The rationalisation of political discourse

Extreme political discourse ignores people's interests while engaging youth in direct clashes with security forces, remarked Mansour al Jumari in an opinion piece for the Bahraini newspaper Al Wasat.

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Extreme political discourse ignores people's interests while engaging youth in direct clashes with security forces, remarked Mansour al Jumari in an opinion piece for the Bahraini newspaper Al Wasat. Those who mobilise people are supposed to consider the general public's opinion before debating national issue to avoid potential tensions and attain effective political goals.

It is noticeable that a new generation of youth hold extreme views and look at politics from an absolutely negative perspective. For the most part, extreme politicians - of course aged and more mature - lure younger people to act on their behalf in "a game of authority and opposition". This creates a tense situation where mistrust prevails amid rejection of those who hold more moderate views. Such a situation does not encourage a healthy debate and misses an opportunity to act for the general interests of the community.

"Extreme political discourse produces a hardline form of rhetoric that is void of substance. Many young people, in the process, lose opportunities for growth; many, unfortunately, end up in jail. Many of those who manipulate them remain free and at large." Those who produce extreme discourse have a right to express themselves, but it is unacceptable that they undermine the views of others or cause them harm.

Bassam al Dhaw, in a comment piece for the Qatari newspaper Al Watan, shed light on the concept of pan-Arab security, saying it is an ambiguous concept. "At present, pan-Arab security has no definite meaning, and at best it is buzzword that hardly creates any impact on the public. This is because most people know that it is not truly translated on the ground."

Officials should abandon the use of it in respect of people's intelligence, because they know their governments are not actively engaged in such a process. Arab countries brandish this slogan and make people believe they are acting accordingly. What is more, those in power, themselves, do not agree on one political map defining who is friend and who is foe. Similarly, they are still far from being aware of all the challenges facing them as one Arab nation. When meeting in summits and other official meetings, Arab countries express the opposite of what they believe. And in final statements, they draft common security interests and goals, but they hardly come to bring into being those proclaimed joint efforts. "It is imperative to devise a strategic pan-Arab security plan. Unfortunately, the prevailing political situation forces each country to focus rather narrowly on national security bound to immediate concerns of the economy."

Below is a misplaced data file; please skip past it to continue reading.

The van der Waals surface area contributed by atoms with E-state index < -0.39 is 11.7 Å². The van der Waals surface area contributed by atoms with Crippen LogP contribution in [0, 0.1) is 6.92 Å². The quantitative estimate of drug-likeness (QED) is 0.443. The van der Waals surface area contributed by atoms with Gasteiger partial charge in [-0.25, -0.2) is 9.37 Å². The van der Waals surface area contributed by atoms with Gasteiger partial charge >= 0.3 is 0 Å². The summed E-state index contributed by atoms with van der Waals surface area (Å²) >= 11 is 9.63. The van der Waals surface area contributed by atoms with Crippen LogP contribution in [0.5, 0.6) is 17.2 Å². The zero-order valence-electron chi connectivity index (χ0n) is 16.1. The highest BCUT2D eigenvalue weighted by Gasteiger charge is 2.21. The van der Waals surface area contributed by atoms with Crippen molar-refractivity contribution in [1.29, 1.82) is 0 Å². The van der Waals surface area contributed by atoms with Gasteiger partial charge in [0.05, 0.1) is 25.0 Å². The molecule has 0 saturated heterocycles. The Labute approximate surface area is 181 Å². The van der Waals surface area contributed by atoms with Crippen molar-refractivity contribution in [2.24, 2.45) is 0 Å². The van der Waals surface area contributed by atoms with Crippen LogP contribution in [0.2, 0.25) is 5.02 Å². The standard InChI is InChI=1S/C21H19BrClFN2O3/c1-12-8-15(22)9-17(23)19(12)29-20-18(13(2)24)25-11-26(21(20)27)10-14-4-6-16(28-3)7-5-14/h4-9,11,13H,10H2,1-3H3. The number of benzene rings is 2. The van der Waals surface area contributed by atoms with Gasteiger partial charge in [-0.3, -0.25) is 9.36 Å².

Since the emergence of satellite channels, the official media in the Arab world has faced new public demands triggered by a comparison between the content of the new platforms and the old bureaucratic outlets, observed Abdul Hameed Muslim al Majali in a comment piece for the Jordanian newspaper Al Rai.

Because of these demands, radio and television directors were changed ten times in Jordan. Each time, the new incumbent was welcomed and hope was high some change would come true, but no one was capable of meeting public aspirations. So was it a problem of people or a problem related to our high expectations? Some countries rushed to save their official media before the public deserted them in favour of foreign channels. Those who succeeded were able to answer a simple question: how to maintain the interests of local viewers? The vision is less than complex: focusing on local issues while giving more freedom in discussing them and enough financial support to produce quality material.

"In recent years, we have been inconsistent in our demands. We have asked media outlets to be informative, purely political and attractive, and at the same time from a local perspective." That is why we cannot blame those in charge of managing official media because they were not provided with the necessary tools to effect change. What is needed is time, strategy and resources.

"Even seven years after Saddam Hussein's regime was deposed, a discrimination policy continues among some political parties that seek to restore sectarianism in Iraq," noted the UAE newspaper Akhbar al Arab in its lead article. This came after a series of events. First, parties protested against the return of exiled former politicians. Second, the Accountability and Justice Authority Commission rejected the candidacy of 517 persons on grounds that they were promoting the Baathist ideology. Lastly, the Baghdad governor announced that a campaign would be launched to weed out former Baathists in all state departments.

What is risky in such a manoeuvre is the revival of sectarianism at the expense of nationalism, which will affect all attempts to consolidate the country's unity. A discrimination policy is likely to prompt anti-governent sentiments among a great portion of Iraqis that could in turn empower a front of "rebel forces". "So instead of excluding those forces, it would be better to involve them in a democratic process based on pluralism and alternation of power. In such a system, veterans, as well as exiled politicians, could come together in the spirit of democracy. They could work together to restore the unity of Iraq."

* Digest compiled by Mostapha Elmouloudi